Episode 3: The Fire of Life charts Theodore’s pursuit to carve a legacy for his presidency from 1910 to 1919. It is a progressive crusade; one alienating the Republican Party. Nevertheless, the people adore Teddy’s zeal, enough to follow him into the fray of WWI. Franklin does his part as Assistant Secretary of the Navy, but he also becomes involved with his private secretary; the relationship a blow to his marriage. As a result of Eleanor discovering the affair, Franklin and she begin to spend more and more time apart. Nevertheless, she remains devoted to his political ambitions – preserving his dignity and theirs as one of America’s most progressive couples. After retiring from public life, Theodore spends most of his time touring the world as a visiting dignitary. His tiring of President Taft’s leadership culminates in a fortuitous decision to return to politics. But only a few months before the race begins, Theodore Roosevelt dies in his sleep at the age of 60, leaving a nation shocked and saddened.
“There is a mysterious cycle in human events. To some generations much is given. Of other generations much is expected. This generation of Americans has a rendezvous with destiny.”
– Franklin Roosevelt
Although compelling, in hindsight the first three episodes in the series are mere window-dressing for the epic adventure yet to unfold. Episode 4: The Storm is the bittersweet saga of Franklin’s fervent desire to overcome the hellish ravages of polio. After running for Vice President, his party losing the election, Franklin is stricken with crippling paralysis. His response is to embark upon the establishment of a recuperative clinic in Warm Springs, Georgia. Episode 5: The Rising Road covers Franklin’s first two terms in office from 1933 to the brink of WWII in 1939: his ‘New Deal’ for the American people pigeon-holed by the enactment of revolutionizing and far-reaching legislative measures in his first hundred days to stave off the paralytic effects of the Great Depression. We also explore his various attempts to move a largely isolationist country closer to the brink of committing America to the war.
“No man is worth his salt who is not ready at all times to risk his well-being, to risk his body, to risk his life, in a great cause.”
– Theodore Roosevelt
In Episode 6: The Common Cause, the bombing of Pearl Harbor acts as a catalyst for America’s involvement in the global conflict. Roosevelt transforms the military – then, a remarkably anemic appendage – into a vast industrial complex; sending troops to Europe and elsewhere around the globe to confront and defeat the Nazi threat. On the home front, Eleanor embarks on an itinerary of her own politicized causes; many challenged and criticized by Franklin’s most zealous detractors in the Republican Party. Nevertheless, Eleanor’s exquisite fortitude, her dedication to stand-in as her husband’s emissary, as arguably no First Lady before or since ever has, wins her the respect of the nation.
“Probably the happiest period in life most frequently is in middle age, when the eager passions of youth are cooled, and the infirmities of age not yet begun; as we see that the shadows, which are at morning and evening so large, almost entirely disappear at midday.”
- Eleanor Roosevelt
Episode 7: A Strong and Active Faith, charts the post-Roosevelt era. Forced by his sense of duty to run for a fourth term, Franklin vows to see out the war through for his country. He is stricken with congestive heart failure and steady declines in health, dying on April 12, 1945, mere months before the final invasion of Europe. The thought-numbing funeral is followed by a call to action from his successor, Harry Truman who is also instrumental in easing Eleanor into a chair woman’s position within the United Nations. Taking her obligations very seriously, Eleanor proves every bit the leader her late husband would have wished. She eventually finds comfort in a new friendship with a young doctor and his wife, moving into their home and remaining active in President Kennedy’s early tenure in the White House, before dying in 1962 and later, buried beside Franklin.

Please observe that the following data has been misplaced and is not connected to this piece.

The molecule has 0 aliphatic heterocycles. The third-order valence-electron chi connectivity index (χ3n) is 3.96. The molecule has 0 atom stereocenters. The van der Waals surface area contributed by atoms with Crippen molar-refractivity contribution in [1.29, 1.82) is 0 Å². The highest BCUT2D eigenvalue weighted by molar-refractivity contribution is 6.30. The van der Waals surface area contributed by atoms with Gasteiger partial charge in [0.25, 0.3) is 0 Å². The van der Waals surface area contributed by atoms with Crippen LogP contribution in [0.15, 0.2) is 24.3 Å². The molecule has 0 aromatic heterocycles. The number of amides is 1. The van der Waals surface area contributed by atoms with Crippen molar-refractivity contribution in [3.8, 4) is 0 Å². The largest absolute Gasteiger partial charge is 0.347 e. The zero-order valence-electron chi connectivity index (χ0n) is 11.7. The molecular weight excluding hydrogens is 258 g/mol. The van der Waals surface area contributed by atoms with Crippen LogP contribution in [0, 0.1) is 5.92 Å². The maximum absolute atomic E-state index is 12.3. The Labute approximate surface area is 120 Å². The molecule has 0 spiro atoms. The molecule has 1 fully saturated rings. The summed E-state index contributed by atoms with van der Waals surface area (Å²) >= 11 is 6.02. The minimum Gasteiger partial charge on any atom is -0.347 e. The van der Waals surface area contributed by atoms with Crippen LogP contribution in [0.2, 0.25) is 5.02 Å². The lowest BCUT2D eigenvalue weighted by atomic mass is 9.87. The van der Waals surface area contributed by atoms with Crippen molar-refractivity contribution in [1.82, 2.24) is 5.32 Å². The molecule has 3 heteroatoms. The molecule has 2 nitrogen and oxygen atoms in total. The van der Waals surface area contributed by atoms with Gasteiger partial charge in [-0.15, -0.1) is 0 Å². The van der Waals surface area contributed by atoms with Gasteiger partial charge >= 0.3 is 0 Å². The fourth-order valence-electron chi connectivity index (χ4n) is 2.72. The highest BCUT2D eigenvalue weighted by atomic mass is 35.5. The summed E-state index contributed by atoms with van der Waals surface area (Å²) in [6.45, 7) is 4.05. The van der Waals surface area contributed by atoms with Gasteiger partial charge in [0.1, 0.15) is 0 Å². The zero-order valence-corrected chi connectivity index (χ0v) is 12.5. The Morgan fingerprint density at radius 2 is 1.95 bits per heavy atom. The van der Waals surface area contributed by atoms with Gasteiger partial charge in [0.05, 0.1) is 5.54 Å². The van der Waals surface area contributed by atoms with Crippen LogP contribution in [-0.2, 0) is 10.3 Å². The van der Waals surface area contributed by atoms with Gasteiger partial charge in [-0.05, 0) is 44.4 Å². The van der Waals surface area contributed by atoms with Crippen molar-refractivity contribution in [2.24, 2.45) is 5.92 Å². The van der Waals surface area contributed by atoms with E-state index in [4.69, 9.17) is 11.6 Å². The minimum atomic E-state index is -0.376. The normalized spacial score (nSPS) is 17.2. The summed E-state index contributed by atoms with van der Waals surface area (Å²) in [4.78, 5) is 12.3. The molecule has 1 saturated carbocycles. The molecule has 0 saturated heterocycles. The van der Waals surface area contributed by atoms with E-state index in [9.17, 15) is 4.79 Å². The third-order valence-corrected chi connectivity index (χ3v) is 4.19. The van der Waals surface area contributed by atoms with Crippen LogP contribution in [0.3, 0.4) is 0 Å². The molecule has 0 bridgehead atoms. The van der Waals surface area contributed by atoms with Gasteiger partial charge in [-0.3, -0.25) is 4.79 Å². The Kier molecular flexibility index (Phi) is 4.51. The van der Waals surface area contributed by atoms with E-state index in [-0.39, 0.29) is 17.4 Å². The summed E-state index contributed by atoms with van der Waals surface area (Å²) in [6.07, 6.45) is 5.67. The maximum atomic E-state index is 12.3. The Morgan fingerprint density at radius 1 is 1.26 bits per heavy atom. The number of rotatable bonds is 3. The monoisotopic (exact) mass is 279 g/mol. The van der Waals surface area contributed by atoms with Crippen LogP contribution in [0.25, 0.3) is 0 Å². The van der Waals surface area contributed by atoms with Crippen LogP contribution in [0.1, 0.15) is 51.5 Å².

PBS Home Video affords us another 1080i hi-def presentation. Aside: I am not exactly certain why PBS persists in not doing progressive hi-def scans. Overall, image quality is quite solid, although there are moments of video-based noise and some minor digital combing; also, grain structure during the newly recorded interviews is somewhat inconsistent, occasionally taking on the texture of video-based noise as well. As one might expect, the quality of the archival and newsreel footage is all over the place. One could choose to poo-poo the decision not to have a skilled digital restorationist go in and minimize all the dirt and scratches, but actually, in the case of a documentary, they seem to add a quality to the overall ‘historical’ flavor of the piece. I would have preferred some basic stabilization applied to some of this footage that is in very rough shape. But we won’t go down that road.
What we have is a good – if not great – video presentation and one that will surely not disappoint. The DTS 5.1 audio is more than adequate for this mostly dialogue-driven piece, also nicely showing off composer, David Cieri’s poignant underscore. Extras include a making-of featurette that also promotes some of the upcoming projects Ken Burns has in his hopper. There is a considerable amount of deleted scenes. These were edited out strictly for time constraints and yield and even richer historical record, sure to delight fellow historians and biographers. Bottom line: highly recommended!
“The truth is found when men are free to pursue it.”
- Franklin D. Roosevelt
FILM RATING (out of 5 – 5 being the best)